You, us and the next war
The ease with which the cabinet and the General Staff drag the country into war, or in any case, instill an atmosphere of siege, is worrisome.
The biggest failure of the Yom Kippur War was not drafting the reserves at the signs of approaching attack. The leaders of those days were afraid to put the country into a mood that it was on the verge of war, especially after a prediction of the outbreak of battles, which had been placed on their desks just a few months before, had not come true. The working assumption was that a constant threat was hanging over Israel, and the way to deal with it was deterrence and not by continuous drafting of the reserves, which by its nature does not allow civilian life to proceed normally.
In contrast to the caution exercised by the heads of state 33 years ago (which turned out to be a fatal mistake), our present leaders have been stirring up the winds of war from the moment the last war in Lebanon ended. Whereas the decision-makers of October '73 preferred to increase readiness on the northern and the southern fronts without placing the whole country in an atmosphere of war, Ehud Olmert, Amir Peretz and Dan Halutz have been beating the war drums in the streets as if it is at our very gates. Immediately after the cease-fire went into effect in August, officers in the Israel Defense Forces expressed the opinion that within a few months there would be another violent round with Hezbollah. The bellicose declarations of Bashar Assad and Nabih Beri, together with the aggressive statements of Mahmoud Ahmadinejad, stimulated the war glands of a few of the leaders in Jerusalem. The prime minister declared that Syria understands Israel's strategic ability, which would be put into operation when "we remove the limitations we placed on ourselves in southern Lebanon"; the General Staff held a series of discussions that in November concluded that Syria and Hezbollah might start a war against Israel in the summer of 2007; this prediction has been translated into a training and procurement program. The combative mood in the IDF and practical preparations that proceed from it have become public knowledge over the past three days, not to say they have received official approval, in a series of conflicting evaluations announced to the public that the country was on the path leading to another war.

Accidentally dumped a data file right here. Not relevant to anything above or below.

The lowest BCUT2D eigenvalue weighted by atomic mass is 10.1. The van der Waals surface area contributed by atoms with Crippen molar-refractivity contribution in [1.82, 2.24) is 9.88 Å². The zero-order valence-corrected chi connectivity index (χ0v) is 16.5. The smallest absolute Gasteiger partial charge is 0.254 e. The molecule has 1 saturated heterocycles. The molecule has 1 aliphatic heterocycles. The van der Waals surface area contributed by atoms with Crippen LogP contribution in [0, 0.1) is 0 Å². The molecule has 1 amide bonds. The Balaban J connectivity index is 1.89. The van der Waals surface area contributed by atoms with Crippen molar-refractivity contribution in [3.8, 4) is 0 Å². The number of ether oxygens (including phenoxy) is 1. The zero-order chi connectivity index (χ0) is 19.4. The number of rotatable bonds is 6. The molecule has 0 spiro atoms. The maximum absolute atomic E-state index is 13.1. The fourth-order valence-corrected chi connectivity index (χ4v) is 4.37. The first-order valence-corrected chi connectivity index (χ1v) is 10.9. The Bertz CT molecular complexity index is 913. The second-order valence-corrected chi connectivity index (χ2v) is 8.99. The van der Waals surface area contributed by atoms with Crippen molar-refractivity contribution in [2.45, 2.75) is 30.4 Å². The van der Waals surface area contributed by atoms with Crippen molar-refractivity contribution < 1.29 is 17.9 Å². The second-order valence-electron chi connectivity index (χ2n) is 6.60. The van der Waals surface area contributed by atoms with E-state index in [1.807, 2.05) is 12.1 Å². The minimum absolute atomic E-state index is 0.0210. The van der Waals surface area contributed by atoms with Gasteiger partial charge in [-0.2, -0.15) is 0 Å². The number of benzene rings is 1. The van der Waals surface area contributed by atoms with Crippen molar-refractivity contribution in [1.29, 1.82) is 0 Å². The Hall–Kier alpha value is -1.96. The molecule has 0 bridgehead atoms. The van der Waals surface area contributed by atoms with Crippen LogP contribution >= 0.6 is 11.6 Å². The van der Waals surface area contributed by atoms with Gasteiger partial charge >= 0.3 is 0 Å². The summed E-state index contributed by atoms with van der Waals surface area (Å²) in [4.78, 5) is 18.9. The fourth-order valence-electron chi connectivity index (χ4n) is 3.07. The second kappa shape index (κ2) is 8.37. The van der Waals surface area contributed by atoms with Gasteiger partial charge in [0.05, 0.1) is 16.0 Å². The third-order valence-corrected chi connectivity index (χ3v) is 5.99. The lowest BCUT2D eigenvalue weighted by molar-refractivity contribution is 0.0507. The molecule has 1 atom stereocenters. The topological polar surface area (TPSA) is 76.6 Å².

The ease with which the cabinet and the General Staff drag the country into war, or in any case, instill an atmosphere of siege, is worrisome. Only five months ago, they brought military calamity on the country, and again they are uttering battle cries. As if a declaration of a state of military emergency is an everyday thing, part of their normal repertoire.
After all, the military option should be dealt with extremely carefully, and with the upmost restraint. Moreover, throwing the country into a verge-of-war dynamic has a very high moral and economic price and one in image. It is not at all certain it is worth it.
It is not clear whether the voices of war emanating from the government complex in Jerusalem and the General Staff tower in Tel Aviv are tactical maneuvers only, or whether they reflect a practical plan of action. The conflicting evaluations presented at the beginning of the week by representatives of the intelligence community, on the one hand, and senior officers in the Northern Command, on the other, do not boost public trust in its leaders. The clarifications issued by the prime minister and the defense minister further fogged up the field of vision, as Olmert's statements this week do not exactly dovetail with his warnings in September, and Peretz this week is the same Peretz who lost his credibility in July and August.
What is more, how is the public supposed to differentiate the IDF's new evaluations that derive from the lessons of the recent Lebanon war from maneuvers or calculated statements mainly intended to attain diplomatic goals (for example, deterrence), economic goals (increasing the defense budget) or even personal goals (self-preservation)?
In practice, the soldiers are already training (the reserves, too) for the war in the north; the person in the street does not know whether this is an unassailable necessity or just an expression of the tendency to easily put a finger on the trigger. He or she may also wonder whether this conception might not lead to a self-fulfilling prophecy.